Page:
I will add, the original chapter 15 in Eye of Wynter went into book 2, as I said before, and I continued with a rewritten version of chapter 15 that ended up staying in book 1. Actually, that scene of chapter 15 ended up being chapter 22 in Eyes of Wynter.


So I’m definitely getting the impression you’re a Pantser rather than a Plotter! LOL, Where would you say you stand on that? I know I’m the latter, on a scale of 100, I think I’m about 90% plotter, with a 10% seat of the pants writer thrown in. Where would you say you sit on the scale?


I’m both actually.
I had the gene family tree set up before Eye of Wynter was set up. I outline and plan. I have a character bible and the traits of each character, what they look like in my mind, what their class/race/trait, and special talents are. All the way down to hair color and eyes. 
For the most part, I cannot write a book without knowing the ending. I also must have a plot established or I can’t find how the story plays out at all. I also must have somewhat of a backstory, playing out in my mind. Mirror of Fate comes easy, and it’s probably because I already have the whole Storm Bloodline Saga mapped out in my unconscious brain.
And yet, I can take a writing prompt and create a story. Not sure how, but I don’t question it. I love to write.

I would say 50/50 on a scale. Okay, here’s a breakdown…

Book 1 – Plotted and planned.
Book 2 – Total pants.
Book 3 – Plotted, planned, rearranged plotted again, and planned. This one gave me hell. The ending of chapters 36 and 40 were complete pants. I had no idea what the outcome was going to be.
Book 4 – half planned/half pants This one was hard as well. The structure mostly. I had to figure how to connect what I had plotted and planned and connect the dots with pantsing.
Book 5 – All plot. I know what will happen the twists the turns and the end result of book 5


Okay, last question… Elsewhere on this website (link) I do a ‘Casting Call’ where I talk about who I’d cast as the main characters in the inevitable HBO Max/Amazon TV series of my books. So, who would you cast as Wynter and Cory/Cole?


Wynter would be my Friend’s daughter Emily Botnen. She is studying Broadway and a great actress. And the Cory/Cole I have in my head is the Model Lucky Blue Smith. What’s completely weird about this is, his face was always imprinted in my head, but I had never seen him before. I saw his face on Facebook once and went, Omg that’s Cory!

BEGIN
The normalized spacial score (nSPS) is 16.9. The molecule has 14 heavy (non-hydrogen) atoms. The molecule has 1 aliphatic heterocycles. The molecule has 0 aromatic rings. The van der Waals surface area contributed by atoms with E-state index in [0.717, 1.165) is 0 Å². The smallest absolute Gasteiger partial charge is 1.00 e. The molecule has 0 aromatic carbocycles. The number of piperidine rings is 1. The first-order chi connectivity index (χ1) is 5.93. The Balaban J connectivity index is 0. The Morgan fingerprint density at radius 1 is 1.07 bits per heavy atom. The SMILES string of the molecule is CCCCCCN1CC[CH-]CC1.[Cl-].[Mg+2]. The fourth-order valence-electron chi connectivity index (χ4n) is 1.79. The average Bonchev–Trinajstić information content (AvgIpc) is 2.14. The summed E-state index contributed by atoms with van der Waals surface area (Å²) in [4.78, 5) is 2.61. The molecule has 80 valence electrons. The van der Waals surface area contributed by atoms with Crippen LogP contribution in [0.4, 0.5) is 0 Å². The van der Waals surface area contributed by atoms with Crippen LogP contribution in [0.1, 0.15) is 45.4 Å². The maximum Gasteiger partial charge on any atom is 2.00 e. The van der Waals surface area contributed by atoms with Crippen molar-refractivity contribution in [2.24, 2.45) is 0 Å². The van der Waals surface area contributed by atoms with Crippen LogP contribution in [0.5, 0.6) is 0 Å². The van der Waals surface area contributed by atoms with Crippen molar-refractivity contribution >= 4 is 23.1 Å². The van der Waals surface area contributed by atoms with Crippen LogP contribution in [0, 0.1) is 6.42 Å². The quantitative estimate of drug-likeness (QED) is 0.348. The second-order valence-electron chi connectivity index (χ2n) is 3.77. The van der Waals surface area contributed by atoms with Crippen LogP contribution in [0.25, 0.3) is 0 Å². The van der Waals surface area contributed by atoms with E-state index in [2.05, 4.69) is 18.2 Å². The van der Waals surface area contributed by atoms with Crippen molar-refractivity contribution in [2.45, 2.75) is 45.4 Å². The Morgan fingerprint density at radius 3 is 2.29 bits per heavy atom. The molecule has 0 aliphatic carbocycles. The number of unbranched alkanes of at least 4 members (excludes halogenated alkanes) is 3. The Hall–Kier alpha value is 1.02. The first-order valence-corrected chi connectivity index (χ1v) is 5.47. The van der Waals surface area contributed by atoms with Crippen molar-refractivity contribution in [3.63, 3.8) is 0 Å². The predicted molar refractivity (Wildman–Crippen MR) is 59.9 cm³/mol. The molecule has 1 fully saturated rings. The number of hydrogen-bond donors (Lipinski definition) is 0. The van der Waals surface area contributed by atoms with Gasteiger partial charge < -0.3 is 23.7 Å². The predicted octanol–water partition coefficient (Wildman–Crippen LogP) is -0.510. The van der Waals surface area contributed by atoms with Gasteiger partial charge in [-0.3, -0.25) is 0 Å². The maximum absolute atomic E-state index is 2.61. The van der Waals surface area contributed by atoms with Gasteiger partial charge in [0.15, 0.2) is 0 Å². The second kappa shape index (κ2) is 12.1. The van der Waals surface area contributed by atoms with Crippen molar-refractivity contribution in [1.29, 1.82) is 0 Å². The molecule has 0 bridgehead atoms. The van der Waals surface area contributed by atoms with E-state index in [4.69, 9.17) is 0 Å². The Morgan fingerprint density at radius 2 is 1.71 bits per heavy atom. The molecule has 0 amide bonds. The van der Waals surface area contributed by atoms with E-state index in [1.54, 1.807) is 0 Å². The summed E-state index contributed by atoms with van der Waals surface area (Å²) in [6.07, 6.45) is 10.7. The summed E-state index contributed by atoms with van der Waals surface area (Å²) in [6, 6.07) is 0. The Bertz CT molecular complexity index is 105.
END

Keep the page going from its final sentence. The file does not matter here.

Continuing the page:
Thank you so much for answering my questions, Emmy. I found it fascinating getting a peek inside your brain and how ‘Eyes of Wynter’ came to be. I think my readers will find it equally interesting! We’ll HAVE to do this again once I get book 2 ‘Different Shade of Wynter’ read.


Emmy’s Links


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9 Comments

  1. RaeY

    Reply

    Well I didn’t read all of the interview because after just the first couple of questions I was hooked. I didn’t want to spoil the book. I’m one of those that insist on reading the book before watching the movie. How many are in this saga?

    • Jon Ford

      Reply

      Emmy has just released the 4th book in the saga. I’ve just bought book 2, and am about to get into that. I’ll do a deep dive on that one too when I’m done. 😀

  2. Locklynn

    Reply

    I’m the same way Rae. I refuse to watch a movie first if there is a book out. Same goes with this, because there are spoilers in the interview. I can’t wait for the book to arrive. I hope I love it, I’m always looking for new authors to follow.

    • Jon Ford

      Reply

      Oh by all means, go read the book and come back here to see if what you read gels with what we talked about.
      That’s kind of the point of these deep-dives. I want people to read the books and then find out the interesting behind the scenes stuff direct from the author!

      • Locklynn

        Reply

        Thanks again Jon for diving in deep. I love that we are able to get to know authors a bit better. I also love that you post back to people on the blog. It shows that you care about your readers.
        I read Hunters and loved it.

        • Jon Ford

          Reply

          Aw, Thanks Locklynn.
          I’ve been a bit slack on the content lately as real life gets in the way a bit, but I promise there’s more deep-dives to come!!

  3. JoKnight

    Reply

    Hey, I’ve read most of the books in this series, and they’re very good with lots of twists. Wynter is inspirational! I dig her flawed, but fierce personality. Wynter is so young, yet she handles what’s thrown at her with aplomb. I’ve enjoyed watching her grow throughout the series.

  4. mdnght scribe

    Reply

    I listened to the Audible version while riding with a friend on the way to Memphis. The story grabbed my attention and kept me awake the whole way. I normally fall asleep on long car rides as soon as the tires start turning. If that’s not a positive recommendation, then I don’t know what is.